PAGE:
Bend the Arc Jewish Action reaffirmed its support this week, with Cotler saying:
While we welcome debate about substantive policy positions held by Ellison and other candidates for the job, the rehashed accusations of antisemitism currently being leveled against Rep. Ellison are simply without merit. Antisemitism is a real, ongoing threat in the United States, but that threat comes overwhelmingly from the extreme right. For example, President-elect Donald Trump’s selection of Stephen Bannon, a peddler of white supremacist and antisemitic conspiracy theories, as his chief adviser is infinitely more concerning than the regurgitated innuendo being circulated about Rep. Ellison, much of it originating from right-wing sources.
J Street, which is not endorsing in the DNC chair race, identifies Ellison as “one of a number of worthy candidates who warrants serious consideration for the position.” The group adds that “Representative Ellison is and has long been a friend of Israel, a champion of pro-Israel, pro-peace policies and an admirable elected official whose thoughtful and considered leadership has shown deep respect for Jewish values and the Jewish people.”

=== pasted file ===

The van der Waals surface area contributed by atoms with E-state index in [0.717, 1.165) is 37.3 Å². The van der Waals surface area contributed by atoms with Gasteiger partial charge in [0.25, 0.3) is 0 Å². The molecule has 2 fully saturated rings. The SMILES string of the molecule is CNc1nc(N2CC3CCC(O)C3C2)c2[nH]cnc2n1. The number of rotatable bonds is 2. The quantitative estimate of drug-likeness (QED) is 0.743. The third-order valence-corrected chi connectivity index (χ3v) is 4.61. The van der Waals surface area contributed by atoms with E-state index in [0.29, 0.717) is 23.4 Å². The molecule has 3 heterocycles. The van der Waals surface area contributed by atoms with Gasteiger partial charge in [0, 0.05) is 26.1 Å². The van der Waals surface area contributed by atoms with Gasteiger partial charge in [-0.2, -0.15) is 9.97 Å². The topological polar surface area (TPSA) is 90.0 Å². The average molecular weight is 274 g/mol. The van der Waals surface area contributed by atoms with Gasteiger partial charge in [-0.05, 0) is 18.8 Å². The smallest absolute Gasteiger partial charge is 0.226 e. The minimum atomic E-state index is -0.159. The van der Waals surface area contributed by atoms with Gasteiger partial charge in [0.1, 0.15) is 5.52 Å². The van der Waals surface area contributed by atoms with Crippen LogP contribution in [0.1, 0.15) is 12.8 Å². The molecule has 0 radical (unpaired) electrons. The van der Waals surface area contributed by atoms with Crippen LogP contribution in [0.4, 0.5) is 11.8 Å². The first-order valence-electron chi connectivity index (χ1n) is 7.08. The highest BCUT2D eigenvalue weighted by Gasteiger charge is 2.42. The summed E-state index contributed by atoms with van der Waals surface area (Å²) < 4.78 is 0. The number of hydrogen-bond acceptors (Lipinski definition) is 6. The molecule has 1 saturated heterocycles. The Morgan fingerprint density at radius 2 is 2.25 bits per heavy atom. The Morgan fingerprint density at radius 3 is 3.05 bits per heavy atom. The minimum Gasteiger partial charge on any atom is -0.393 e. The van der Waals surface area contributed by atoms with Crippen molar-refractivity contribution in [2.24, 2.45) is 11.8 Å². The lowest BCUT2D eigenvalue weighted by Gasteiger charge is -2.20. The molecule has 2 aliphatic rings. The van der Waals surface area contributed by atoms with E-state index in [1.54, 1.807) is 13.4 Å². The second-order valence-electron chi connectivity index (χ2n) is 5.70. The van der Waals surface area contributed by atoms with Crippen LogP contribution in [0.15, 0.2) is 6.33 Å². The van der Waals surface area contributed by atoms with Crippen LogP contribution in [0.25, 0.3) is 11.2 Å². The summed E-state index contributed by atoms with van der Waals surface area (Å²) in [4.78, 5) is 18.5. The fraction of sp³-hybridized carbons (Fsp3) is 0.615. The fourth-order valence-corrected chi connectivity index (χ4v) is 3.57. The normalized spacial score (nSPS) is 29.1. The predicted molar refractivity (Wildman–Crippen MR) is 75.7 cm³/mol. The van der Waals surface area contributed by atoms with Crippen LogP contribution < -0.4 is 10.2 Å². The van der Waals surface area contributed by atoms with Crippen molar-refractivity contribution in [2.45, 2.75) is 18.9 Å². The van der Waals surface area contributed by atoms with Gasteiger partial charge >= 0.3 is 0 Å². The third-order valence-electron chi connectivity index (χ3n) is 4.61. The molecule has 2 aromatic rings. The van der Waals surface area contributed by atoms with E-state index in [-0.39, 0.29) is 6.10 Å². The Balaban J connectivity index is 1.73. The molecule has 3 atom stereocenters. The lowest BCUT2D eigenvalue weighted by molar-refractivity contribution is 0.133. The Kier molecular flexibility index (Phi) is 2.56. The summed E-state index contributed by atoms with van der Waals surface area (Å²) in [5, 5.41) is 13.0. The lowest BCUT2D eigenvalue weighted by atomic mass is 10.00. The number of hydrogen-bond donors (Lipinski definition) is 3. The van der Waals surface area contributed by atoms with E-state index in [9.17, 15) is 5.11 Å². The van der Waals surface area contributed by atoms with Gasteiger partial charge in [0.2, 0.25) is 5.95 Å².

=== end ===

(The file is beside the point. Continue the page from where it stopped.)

That’s a sentiment that has been expressed in Israel, as well. An opinion piece published Tuesday by the liberal newspaper Haaretz was headlined: “Anti-Semitic? Disqualifying? Keith Ellison’s Views on Israel Are the Same as Most U.S. Jews.” And Israeli Knesset member Tamar Zandberg defended Ellison, expressing her frustration that right-wing attacks on the congressman had been echoed by Democratic donors such as Haim Saban.